Cult of the Child-God Crosses a Millennial Milestone
by Patrick Harrigan
In truth, the composite deity Skanda-Murukan is two gods combined in one or, rather, two deities yet one indivisible God. As such, he is a perplexing god of paradox and apparent contradictions. In Skanda or Murukan we see a metaphor for India's magnificent diversity within national unity, a marriage of Dravidian and Aryan linguistic and cultural traditions. Indeed, this god is a fitting symbol of India's multi-ethnic, multi-linguistic heritage. As an amalgam of peoples sharing a proud heritage, India, like Murukan Himself, enters the new millennium filled with ever-youthful confidence, vigor, intellectual vitality and unflagging hope.
This same Skanda Kumara or Karttikeya has long been known to Sanskrit scholars as the Vedic personage mentioned in the Chandogya Upanisad by the name Sanat Kumara. The Taittiriya Aranyaka mentions both Sanmukha and Mahasena. There cannot be any doubt that at the time of the composition of the Baudhayana Dharma Sastra, many of Skanda's popular names were well known. The testimony of this work shows that the worship of Skanda was practiced well before 400 B.C.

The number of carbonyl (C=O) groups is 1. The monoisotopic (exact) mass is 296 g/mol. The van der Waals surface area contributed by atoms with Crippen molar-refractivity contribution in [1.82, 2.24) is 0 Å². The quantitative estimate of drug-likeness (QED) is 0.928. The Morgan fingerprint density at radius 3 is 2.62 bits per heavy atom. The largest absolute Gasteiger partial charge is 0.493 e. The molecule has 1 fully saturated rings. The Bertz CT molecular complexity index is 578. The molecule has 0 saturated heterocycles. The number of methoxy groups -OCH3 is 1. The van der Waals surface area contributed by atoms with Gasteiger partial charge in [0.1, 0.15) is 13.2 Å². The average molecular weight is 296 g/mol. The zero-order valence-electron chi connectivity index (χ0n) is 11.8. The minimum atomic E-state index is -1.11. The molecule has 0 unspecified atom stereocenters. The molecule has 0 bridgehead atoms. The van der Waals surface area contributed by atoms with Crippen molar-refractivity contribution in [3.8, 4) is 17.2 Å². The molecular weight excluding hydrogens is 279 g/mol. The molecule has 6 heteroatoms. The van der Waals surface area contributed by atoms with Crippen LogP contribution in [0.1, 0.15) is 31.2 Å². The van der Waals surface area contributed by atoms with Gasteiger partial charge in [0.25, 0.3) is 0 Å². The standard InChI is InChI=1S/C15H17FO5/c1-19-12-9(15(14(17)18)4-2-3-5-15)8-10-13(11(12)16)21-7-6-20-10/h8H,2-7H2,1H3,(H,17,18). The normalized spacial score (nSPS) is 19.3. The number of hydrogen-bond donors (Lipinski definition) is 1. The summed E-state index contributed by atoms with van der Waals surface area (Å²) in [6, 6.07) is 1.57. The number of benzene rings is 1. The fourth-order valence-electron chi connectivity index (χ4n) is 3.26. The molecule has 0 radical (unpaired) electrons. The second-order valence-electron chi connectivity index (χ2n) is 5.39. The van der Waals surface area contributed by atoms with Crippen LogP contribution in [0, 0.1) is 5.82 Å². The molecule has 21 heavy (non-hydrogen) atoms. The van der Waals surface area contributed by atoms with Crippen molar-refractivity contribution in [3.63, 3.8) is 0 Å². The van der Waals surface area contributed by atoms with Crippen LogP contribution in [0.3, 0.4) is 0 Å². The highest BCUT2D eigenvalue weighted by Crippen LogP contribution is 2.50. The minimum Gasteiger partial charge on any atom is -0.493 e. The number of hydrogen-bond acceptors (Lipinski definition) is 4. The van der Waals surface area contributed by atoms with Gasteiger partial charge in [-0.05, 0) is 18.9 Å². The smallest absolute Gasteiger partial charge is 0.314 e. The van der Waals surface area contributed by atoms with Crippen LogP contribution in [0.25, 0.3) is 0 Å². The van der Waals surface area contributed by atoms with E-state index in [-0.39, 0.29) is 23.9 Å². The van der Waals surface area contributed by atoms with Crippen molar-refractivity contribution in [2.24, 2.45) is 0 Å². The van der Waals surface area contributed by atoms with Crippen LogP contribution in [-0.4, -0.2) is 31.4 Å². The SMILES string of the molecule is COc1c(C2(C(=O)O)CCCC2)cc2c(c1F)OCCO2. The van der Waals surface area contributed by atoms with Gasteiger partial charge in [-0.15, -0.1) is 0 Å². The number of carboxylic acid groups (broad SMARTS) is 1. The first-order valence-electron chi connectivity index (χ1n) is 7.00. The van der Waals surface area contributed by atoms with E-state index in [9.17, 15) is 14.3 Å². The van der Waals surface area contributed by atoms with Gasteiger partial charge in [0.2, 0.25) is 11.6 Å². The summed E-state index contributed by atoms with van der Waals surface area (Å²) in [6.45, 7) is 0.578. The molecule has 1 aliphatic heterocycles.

At the same time that Karttikeya's popularity was on the rise in North India, far to the South Murukan or Ceyon the Red God had already long been established as the Tamil Katavul, the patron and symbol of Tamil language and culture. For Tamils, however, Murukan was regarded not as a celestial divinity but as the personification of courage, the antidote to distress in the form of ananku and the victor over Cur or Terror personified. His triumph over terror and fear is immortalized in his Surasamharam, symbolizing the ultimate victory of courage over fear and love over hatred. For Murukan does not destroy his foes but transforms them and raises them to become forces working on behalf of all humanity. This age-old lesson continues to be celebrated to this day wherever Tamils worship Murukan.
By the time the epics Mahabharata and Ramayana were compiled, Skanda or Murukan had become a favorite god of Indians both North and South. This is proved by the repeated references to his exploits in various places in the Epics. Indeed, except for Visnu and Siva, more verses have been devoted to Skanda Kumara in the Mahabharata than to any other god. It appears from the Mahabharata XII.153.76 that Karttikeya was regarded as one of the four principal gods, namely Rudra, Kumara, Brahma and Visnu.